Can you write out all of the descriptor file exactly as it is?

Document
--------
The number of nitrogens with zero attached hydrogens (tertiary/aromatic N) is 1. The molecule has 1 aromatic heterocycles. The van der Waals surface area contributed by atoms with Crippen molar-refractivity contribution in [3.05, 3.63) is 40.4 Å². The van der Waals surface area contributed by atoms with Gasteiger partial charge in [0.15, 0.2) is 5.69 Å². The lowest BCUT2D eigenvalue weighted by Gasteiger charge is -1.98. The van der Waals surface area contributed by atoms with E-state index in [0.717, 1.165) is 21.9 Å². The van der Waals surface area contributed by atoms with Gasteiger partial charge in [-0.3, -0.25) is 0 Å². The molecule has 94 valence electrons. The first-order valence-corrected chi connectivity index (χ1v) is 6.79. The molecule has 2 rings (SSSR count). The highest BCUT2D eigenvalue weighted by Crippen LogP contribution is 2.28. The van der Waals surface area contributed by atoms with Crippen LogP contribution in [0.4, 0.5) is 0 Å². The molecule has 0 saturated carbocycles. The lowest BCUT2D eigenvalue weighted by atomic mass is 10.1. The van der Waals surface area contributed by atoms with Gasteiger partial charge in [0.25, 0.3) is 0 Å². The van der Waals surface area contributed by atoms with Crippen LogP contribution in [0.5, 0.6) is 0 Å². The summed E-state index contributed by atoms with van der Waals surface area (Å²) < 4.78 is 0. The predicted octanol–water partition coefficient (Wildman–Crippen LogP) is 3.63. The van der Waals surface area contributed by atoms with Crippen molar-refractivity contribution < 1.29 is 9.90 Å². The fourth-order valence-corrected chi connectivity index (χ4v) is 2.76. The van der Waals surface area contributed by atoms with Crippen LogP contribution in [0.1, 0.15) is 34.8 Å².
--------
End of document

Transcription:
The number of nitrogens with zero attached hydrogens (tertiary/aromatic N) is 1. The molecule has 1 aromatic heterocycles. The van der Waals surface area contributed by atoms with Crippen molar-refractivity contribution in [3.05, 3.63) is 40.4 Å². The van der Waals surface area contributed by atoms with Gasteiger partial charge in [0.15, 0.2) is 5.69 Å². The lowest BCUT2D eigenvalue weighted by Gasteiger charge is -1.98. The van der Waals surface area contributed by atoms with E-state index in [0.717, 1.165) is 21.9 Å². The van der Waals surface area contributed by atoms with Gasteiger partial charge in [-0.3, -0.25) is 0 Å². The molecule has 94 valence electrons. The first-order valence-corrected chi connectivity index (χ1v) is 6.79. The molecule has 2 rings (SSSR count). The highest BCUT2D eigenvalue weighted by Crippen LogP contribution is 2.28. The van der Waals surface area contributed by atoms with Crippen LogP contribution in [0.4, 0.5) is 0 Å². The molecule has 0 saturated carbocycles. The lowest BCUT2D eigenvalue weighted by atomic mass is 10.1. The van der Waals surface area contributed by atoms with Gasteiger partial charge in [0.25, 0.3) is 0 Å². The van der Waals surface area contributed by atoms with Crippen LogP contribution in [0.5, 0.6) is 0 Å². The summed E-state index contributed by atoms with van der Waals surface area (Å²) < 4.78 is 0. The predicted octanol–water partition coefficient (Wildman–Crippen LogP) is 3.63. The van der Waals surface area contributed by atoms with Crippen molar-refractivity contribution < 1.29 is 9.90 Å². The fourth-order valence-corrected chi connectivity index (χ4v) is 2.76. The van der Waals surface area contributed by atoms with Crippen LogP contribution in [0.1, 0.15) is 34.8 Å².